Last week, California Gov. Jerry Brown set a new goal to reduce the state’s greenhouse gas emissions by 40 percent by 2030. It is the biggest emissions reductions goal in North America, making the Golden State even greener.
Californians are responding to their state’s environmental record as the results of DDB’s Life Style Study show. The study compared California adults and found that, on every topic in the survey, Californians are much more likely to engage in behaviors indicating they care about the environment.
California residents not only believe in climate change, the survey found, but 59 percent of them are very concerned about the issue, compared to 48 percent of Americans overall. Perhaps one of the reasons Californians believe in climate change is because they see its effects in their state. Human induced GHG emissions have increased the probability that low rainfall years are also warm, according to a study published in March in the journal Proceedings of the National Academy of Science. In other words, climate change is increasing the probability of the warm-dry conditions that created the current drought the state is experiencing.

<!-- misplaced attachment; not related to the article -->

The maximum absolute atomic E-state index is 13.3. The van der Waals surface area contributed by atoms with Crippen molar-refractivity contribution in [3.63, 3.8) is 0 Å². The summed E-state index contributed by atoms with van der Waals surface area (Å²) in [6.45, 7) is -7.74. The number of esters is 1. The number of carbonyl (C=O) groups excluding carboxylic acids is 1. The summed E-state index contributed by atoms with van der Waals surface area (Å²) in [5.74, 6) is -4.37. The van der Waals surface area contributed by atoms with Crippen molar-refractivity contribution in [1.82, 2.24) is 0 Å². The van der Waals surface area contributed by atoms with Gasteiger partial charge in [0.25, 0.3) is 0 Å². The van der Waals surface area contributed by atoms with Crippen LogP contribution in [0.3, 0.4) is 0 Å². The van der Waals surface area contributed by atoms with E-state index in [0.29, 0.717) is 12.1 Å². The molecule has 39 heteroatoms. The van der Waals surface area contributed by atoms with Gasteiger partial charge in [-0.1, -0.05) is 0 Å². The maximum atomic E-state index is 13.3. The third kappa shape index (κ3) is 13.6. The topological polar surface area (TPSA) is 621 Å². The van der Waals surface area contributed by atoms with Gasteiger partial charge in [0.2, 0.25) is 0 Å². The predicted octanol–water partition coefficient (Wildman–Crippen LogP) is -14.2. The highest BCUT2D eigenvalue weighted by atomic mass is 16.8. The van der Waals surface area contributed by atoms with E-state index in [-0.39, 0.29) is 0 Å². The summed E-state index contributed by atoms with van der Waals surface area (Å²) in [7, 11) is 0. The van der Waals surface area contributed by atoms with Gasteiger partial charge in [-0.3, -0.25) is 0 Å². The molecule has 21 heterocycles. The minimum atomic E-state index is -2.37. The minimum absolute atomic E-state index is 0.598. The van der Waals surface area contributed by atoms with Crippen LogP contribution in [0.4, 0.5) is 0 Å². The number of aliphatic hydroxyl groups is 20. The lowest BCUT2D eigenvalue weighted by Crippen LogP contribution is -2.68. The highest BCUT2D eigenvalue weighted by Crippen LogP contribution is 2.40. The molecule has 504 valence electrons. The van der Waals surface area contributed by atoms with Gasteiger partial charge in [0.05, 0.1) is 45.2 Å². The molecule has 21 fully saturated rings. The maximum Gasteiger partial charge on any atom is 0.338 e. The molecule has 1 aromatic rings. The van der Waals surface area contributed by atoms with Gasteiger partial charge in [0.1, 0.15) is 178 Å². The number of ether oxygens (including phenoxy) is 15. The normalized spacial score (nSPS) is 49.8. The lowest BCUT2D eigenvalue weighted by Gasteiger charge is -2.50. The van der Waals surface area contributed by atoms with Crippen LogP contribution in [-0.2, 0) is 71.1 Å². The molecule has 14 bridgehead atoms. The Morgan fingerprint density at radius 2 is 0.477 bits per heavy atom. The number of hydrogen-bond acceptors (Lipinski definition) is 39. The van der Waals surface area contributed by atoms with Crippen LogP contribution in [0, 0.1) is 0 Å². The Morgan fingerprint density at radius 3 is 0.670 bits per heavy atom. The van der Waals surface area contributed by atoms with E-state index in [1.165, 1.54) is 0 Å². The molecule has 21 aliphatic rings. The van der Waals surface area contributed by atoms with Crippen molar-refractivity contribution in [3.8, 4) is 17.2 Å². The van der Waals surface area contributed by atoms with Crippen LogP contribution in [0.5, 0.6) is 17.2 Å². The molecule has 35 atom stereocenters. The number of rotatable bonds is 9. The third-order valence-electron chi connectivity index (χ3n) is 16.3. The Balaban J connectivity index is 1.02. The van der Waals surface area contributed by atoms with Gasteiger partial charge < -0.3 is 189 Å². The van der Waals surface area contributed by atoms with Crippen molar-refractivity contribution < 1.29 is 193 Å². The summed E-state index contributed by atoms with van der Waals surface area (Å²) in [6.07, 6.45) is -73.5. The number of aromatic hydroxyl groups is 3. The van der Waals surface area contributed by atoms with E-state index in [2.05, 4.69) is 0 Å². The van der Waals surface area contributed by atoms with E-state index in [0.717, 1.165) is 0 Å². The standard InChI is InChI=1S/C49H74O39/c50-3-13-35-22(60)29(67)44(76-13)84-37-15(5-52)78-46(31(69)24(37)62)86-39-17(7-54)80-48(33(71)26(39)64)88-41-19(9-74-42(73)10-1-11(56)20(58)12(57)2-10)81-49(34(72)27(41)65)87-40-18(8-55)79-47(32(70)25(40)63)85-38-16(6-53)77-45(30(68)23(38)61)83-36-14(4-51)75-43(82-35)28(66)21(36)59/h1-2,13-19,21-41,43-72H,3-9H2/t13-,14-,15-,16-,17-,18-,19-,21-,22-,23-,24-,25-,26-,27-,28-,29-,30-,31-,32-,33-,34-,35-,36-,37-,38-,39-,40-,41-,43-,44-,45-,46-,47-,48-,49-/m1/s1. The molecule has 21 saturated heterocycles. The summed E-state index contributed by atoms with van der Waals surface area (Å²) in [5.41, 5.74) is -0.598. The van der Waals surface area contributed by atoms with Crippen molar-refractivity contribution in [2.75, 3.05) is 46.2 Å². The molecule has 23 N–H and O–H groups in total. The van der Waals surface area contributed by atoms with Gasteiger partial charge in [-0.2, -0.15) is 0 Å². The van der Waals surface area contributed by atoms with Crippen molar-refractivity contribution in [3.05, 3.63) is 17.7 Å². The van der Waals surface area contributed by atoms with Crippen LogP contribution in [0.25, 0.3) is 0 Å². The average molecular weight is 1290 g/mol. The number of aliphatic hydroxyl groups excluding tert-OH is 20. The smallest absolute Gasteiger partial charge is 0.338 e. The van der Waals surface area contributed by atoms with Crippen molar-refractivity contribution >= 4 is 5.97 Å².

California is a place “where you can really enjoy the outdoors, pretty much year-round in a way that is not possible in many other parts of the country,” Denise Delahorne, senior vice president of group strategy at DDB Worldwide, told TriplePundit. Spending so much time outdoors allows Californians to be “more conscious of the immediate environment,” she added.
Californians practice simple behaviors that benefit the environment: Almost half (49 percent) say they always carry reusable bags into the grocery store, compared to 30 percent of other Americans. The majority (78 percent) of Californians say they make a strong effort to recycle everything they possibly can, compared to a 65 percent national average.
Californians' green behavior extends to the businesses they choose to patronize:
Image credit: Flickr/B Garret
Gina-Marie is a freelance writer and journalist armed with a degree in journalism, and a passion for social justice, including the environment and sustainability. She writes for various websites, and has made the 75+ Environmentalists to Follow list by Mashable.com.